There are two interesting trends with the smaller parties. First, we see a consistent trend with the alliance partner parties, in that while they engage the larger partner in their hashtags, the larger partner does not engage them back. Thus, RLD has hashtags about its partner SP (and attack hashtags aimed at BJP) whereas SP does not reciprocate. Similarly, both Nishad Party and Apna Dal shout out to the BJP in their messaging, with no reciprocity offered. Interestingly, a lot of Nishad Party’s hashtags and messaging prior to the alliance being formalized was around reservations, and underlining that it would encourage supporters to vote against BJP if its demands were not followed through.

A lot of the behaviour we see around centralized hashtagging that signals support aligns with the broader patterns of electoral alliances, which are often driven by leaders and the exigencies of vote bank politics, but often not reciprocated at the level of field workers. Hashtags are driven by the IT cells of parties rather than by the politicians themselves, suggesting that they do not show the same engagement back.

Party Hashtags


First we see one important distinction between the hashtag use of the BJP and that of its allied party. BJP politicians tend to tweet about Yogi in hashtags (eg YogiWillBeBack, UPyogiHaiYogi), but their allied parties like Apna Dal and Nishad Party use hashtags centered on Modi. This suggests that the allies distance see Modi as more saleable to their parties than Yogi, who comes with both caste and incumbency baggage. Allies’ most used tags referring to the BJP were BravePMModi, BharatStandsWithModiJi, ModiJiJiyoHazaroSaal. We also see that the more aggressively toned hashtags, such as those claiming that the SP is a Muslim-preference party, tend to be constructed in Hindi. Figure 2 shows the most used hashtags in support of and in opposition to BJP.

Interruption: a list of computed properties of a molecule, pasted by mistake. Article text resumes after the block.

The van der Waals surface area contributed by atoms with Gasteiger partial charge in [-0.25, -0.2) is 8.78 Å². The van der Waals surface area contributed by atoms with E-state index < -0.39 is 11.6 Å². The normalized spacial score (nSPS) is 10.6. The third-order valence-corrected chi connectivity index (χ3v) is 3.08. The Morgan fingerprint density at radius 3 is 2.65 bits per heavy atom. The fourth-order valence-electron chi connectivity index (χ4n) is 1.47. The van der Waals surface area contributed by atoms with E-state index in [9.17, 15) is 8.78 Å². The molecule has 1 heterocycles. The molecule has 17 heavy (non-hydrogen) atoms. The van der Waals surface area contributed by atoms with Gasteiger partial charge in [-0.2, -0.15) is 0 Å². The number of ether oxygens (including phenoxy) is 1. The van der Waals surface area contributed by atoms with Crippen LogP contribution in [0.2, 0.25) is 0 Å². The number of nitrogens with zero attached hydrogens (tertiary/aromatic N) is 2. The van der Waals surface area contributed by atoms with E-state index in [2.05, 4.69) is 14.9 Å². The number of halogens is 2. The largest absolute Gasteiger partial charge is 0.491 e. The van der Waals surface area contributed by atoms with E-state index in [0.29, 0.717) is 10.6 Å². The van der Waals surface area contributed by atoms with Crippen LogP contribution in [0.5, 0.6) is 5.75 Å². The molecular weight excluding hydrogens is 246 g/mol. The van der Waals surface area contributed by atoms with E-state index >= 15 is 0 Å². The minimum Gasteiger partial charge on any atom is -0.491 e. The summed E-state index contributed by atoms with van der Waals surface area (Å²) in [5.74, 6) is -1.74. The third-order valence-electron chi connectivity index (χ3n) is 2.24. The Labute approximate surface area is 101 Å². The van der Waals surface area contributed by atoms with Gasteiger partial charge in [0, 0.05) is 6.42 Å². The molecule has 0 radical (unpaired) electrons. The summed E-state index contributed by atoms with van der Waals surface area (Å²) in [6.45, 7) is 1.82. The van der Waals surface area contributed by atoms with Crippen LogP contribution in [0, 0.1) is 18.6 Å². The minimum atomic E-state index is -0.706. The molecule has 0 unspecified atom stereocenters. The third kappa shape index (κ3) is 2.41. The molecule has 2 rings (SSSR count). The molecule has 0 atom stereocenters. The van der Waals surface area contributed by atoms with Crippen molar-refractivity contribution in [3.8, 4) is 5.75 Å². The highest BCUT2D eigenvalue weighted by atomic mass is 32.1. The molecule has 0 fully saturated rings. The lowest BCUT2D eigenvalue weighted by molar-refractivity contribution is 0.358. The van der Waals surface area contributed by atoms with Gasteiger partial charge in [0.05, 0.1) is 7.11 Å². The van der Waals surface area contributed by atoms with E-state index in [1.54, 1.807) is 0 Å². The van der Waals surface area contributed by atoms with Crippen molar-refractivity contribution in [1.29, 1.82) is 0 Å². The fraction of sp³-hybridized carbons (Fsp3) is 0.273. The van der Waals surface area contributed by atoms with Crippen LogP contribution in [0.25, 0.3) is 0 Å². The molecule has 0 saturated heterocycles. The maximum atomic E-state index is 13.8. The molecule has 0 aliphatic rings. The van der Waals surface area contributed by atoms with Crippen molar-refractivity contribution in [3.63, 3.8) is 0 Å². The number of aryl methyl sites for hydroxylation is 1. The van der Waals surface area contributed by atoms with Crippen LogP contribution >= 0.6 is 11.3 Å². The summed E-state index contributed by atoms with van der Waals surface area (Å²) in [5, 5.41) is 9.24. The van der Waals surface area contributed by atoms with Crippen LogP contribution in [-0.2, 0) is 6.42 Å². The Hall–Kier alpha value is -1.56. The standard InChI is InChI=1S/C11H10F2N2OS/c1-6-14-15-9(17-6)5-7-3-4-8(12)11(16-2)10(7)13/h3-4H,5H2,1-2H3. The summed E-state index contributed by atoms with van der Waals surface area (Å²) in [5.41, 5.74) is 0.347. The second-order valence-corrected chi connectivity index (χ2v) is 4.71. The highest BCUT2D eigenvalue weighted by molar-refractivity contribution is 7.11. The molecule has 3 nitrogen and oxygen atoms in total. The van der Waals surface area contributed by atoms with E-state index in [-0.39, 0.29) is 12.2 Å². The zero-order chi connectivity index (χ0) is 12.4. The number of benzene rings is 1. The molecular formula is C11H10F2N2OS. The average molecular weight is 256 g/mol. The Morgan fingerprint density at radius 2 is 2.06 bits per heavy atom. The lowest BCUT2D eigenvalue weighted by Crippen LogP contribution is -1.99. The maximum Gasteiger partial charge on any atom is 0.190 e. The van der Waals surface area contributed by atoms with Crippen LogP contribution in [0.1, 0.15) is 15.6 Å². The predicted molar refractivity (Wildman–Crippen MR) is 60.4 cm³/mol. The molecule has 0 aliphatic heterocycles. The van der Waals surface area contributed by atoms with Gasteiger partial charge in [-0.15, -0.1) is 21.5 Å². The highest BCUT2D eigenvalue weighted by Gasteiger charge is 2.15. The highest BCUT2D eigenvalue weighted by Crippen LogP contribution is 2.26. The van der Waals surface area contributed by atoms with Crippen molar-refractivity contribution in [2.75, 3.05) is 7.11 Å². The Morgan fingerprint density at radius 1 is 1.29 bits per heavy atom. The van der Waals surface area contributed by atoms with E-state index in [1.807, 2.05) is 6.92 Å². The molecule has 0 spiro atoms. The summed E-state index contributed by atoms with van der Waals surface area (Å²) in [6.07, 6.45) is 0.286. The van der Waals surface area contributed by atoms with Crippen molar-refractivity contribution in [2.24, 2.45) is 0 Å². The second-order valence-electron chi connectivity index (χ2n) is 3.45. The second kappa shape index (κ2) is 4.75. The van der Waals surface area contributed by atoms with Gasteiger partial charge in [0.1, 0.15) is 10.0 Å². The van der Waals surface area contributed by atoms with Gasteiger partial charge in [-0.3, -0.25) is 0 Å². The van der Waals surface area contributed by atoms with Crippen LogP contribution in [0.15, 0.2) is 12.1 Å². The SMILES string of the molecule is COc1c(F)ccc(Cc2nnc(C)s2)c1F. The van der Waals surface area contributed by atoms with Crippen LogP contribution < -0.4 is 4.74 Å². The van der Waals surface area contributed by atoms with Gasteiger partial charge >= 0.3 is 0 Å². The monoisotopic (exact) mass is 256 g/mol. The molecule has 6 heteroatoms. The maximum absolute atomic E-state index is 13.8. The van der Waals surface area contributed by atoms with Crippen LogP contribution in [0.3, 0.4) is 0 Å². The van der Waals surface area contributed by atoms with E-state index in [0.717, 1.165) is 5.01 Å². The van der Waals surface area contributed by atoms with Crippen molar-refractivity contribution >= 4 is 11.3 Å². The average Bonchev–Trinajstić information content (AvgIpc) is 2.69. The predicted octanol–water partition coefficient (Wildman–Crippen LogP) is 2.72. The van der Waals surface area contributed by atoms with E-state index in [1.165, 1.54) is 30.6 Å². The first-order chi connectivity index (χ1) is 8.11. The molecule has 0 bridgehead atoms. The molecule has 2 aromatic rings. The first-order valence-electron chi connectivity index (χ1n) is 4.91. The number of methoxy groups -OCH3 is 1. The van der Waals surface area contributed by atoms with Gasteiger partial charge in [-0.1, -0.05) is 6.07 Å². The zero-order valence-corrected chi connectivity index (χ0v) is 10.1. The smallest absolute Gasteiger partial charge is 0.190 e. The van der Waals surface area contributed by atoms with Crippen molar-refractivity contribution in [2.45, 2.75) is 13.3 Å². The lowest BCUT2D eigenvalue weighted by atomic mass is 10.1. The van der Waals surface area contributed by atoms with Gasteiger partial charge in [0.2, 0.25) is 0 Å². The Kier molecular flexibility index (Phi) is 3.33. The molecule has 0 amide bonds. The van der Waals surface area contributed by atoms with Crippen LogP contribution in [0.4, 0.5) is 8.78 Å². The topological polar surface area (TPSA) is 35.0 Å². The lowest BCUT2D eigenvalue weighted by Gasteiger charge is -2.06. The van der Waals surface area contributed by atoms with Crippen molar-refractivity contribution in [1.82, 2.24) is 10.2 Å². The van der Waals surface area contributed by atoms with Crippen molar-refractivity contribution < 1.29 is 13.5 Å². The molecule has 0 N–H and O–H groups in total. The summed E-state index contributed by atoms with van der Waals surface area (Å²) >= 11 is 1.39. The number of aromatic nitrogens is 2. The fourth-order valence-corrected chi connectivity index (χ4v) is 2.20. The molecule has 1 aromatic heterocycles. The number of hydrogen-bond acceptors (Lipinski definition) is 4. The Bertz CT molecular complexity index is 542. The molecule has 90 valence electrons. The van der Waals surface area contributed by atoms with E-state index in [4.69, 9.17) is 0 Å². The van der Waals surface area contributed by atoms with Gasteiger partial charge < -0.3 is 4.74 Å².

Figure 2: Most used hashtags for (green) and against (red) for BJP (Sep 2021 – Jan 2022)


The politicians from SP were very organised in tweeting and the usage of hashtags every week. There were relatively fewer unique hashtags when compared to other parties, and the same set of hashtags were largely used every week, in order to trend and maximise the reach of the hashtags. In particular, they coalesced around “बाइस_में_बाइसिकल” which was the most widely used hashtag, and for which they were able to frequently get Twitter trending status, suggesting that they had mastered getting around the Twitter algorithm. We also see that the hashtag-based attacks on SP are mainly driven by attacking Akhilesh directly – which could leave the door open for politicians in the party who choose to switch over in the event of a hung assembly.

Figure 3: Most used hashtags for (green) and against (red) for SP (Sep 2021 – Jan 2022)


Priyanka Gandhi being the face of the party in UP was portrayed clearly through the top self-promoting hashtags, and the party’s main hashtag, “लड़की_हूँ_लड़_सकती_हूँ” was consistently highlighted by party workers. Unlike SP which largely attacks Yogi, INC attacks the party and its two leaders, Yogi and Modi through its use of hashtags. In fact, we see that even though the key hashtag is focused on women, over 80% of the politicians using the # लड़की_हूँ_लड़_सकती_हूँ hashtag are male.

Figure 4: Most used hashtags for (green) and against (red) for INC (Sep 2021 – Jan 2022)


Appendix 1: Data on hashtag spread and direction

 BjpSpincrldbspaimimNishadaapapna dal
Bjp110 +11 –3 –00001 – 
sp49 –92 +       
inc53 – 49 +      
rld14 –5 + 108 +     
bsp10 –2 –3 – 106+    
aimim13 – 2 –  82 +   
nishad7 – followed by 11 + 2 –   94 +1 – 
aap21 –      64 + 
apna dal16+3 –1 –  1 – 1 –15+

*Authors Singh, Jain, and Kameswari contributed equally to the paper. Authors Singh, Jain, Kameswari, Kumaraguru are affiliated with IIIT-Hyderabad, Pal is affiliated with the University of Michigan, Ann Arbor.